Mid-Preseason Stock Exchange
Re-assessing which players have raised and lowered their stock after two preseason games.
Thomas Johnson – He started the first preseason game and has added some size. It remains to be seen if Johnson will be the opening day starter, but he’s made an impression that he should at least land a reserve spot in the rotation.
Chris Owens – He’s given up two touchdown passes in the preseason, but Owens has impressed the coaches throughout the summer with his speed and instincts. While he’s probably not in the hunt for a starting position with Brent Grimes taking the lead there, he still stands a good shot of landing the nickel back spot by opening day.
Michael Turner – There was no doubt that Turner is the man. But he’s looked very strong in his two preseason performances so far. Questions still remain whether Turner’s workload last year will have a detriment later in the season, but just like in 2008, Turner seems poised for a strong start in 2009.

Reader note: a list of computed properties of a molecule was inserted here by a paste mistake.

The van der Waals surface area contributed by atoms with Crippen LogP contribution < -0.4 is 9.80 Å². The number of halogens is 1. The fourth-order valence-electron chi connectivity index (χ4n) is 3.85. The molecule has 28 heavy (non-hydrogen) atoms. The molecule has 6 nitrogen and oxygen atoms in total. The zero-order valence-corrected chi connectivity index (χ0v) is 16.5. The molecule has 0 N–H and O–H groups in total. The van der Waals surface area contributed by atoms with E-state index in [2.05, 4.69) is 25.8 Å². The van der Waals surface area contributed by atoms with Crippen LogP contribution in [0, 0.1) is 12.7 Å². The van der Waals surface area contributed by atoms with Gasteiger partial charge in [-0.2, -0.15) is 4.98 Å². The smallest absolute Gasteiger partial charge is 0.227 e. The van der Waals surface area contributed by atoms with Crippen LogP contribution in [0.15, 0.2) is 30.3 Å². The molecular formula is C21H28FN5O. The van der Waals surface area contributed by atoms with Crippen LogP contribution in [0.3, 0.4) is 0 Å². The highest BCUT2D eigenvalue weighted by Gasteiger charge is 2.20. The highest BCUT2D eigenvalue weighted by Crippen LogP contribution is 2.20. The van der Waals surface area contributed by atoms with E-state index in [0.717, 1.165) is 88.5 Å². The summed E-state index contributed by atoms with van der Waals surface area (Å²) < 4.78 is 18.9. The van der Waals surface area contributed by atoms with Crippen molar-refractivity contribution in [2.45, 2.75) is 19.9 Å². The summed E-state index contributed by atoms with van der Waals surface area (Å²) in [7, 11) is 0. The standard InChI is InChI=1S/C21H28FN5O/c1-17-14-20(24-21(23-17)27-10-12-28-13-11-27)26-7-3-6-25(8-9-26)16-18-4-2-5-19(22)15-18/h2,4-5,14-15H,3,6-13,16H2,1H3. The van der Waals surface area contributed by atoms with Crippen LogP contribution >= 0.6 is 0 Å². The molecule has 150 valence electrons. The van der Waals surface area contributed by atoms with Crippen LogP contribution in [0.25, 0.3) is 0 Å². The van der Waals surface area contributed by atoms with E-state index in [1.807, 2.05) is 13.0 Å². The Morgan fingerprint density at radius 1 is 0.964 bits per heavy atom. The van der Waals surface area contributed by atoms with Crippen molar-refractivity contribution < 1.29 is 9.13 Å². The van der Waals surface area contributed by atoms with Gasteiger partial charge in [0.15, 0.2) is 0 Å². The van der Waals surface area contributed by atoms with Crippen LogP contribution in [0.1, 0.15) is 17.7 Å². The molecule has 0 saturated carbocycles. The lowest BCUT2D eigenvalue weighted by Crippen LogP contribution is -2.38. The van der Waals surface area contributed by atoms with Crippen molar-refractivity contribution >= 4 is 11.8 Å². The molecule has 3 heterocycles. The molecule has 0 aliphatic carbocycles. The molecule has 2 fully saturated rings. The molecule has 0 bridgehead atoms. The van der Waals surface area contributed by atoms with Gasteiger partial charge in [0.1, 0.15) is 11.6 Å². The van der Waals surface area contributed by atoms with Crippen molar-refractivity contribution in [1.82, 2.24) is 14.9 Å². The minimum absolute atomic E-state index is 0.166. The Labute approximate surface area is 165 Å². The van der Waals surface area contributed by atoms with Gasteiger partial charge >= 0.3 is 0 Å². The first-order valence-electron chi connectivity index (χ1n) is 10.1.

Eric Weems – He seems almost a lock to make the final roster because he’s been the most consistent return threat, and has shown an ability to contribute somewhat on offense as a potential slot receiver. Weems isn’t the player that Harry Douglas is, but if he continues to play like he’s done, the team’s need to find that player elsewhere will be less by the end of the preseason.
Peria Jerry – He is still in the hunt for the starting position, and the coaches will give him plenty of chances to win it. But Jerry hasn’t done much in the first two preseason games, suggesting that he may be better off working off the bench as the season starts.
Mike Peterson – Peterson hasn’t had great days in the first two preseason games. While he’s no threat to lose his starting job, don’t be surprised if he loses a lot of reps to Coy Wire or Jamie Winborn once the regular season starts.
D.J. Shockley – Shockley hasn’t been overly impressive in his two preseason performances, and may need a strong finish to salvage his roster spot. He just hasn’t shown the mastery of running an NFL offense that one should seem coming from a fourth-year veteran and a guy with a year’s experience in this offense. Comparing him to John Parker Wilson right now, it’s hard telling who’s the rookie and who’s the fourth-year veteran.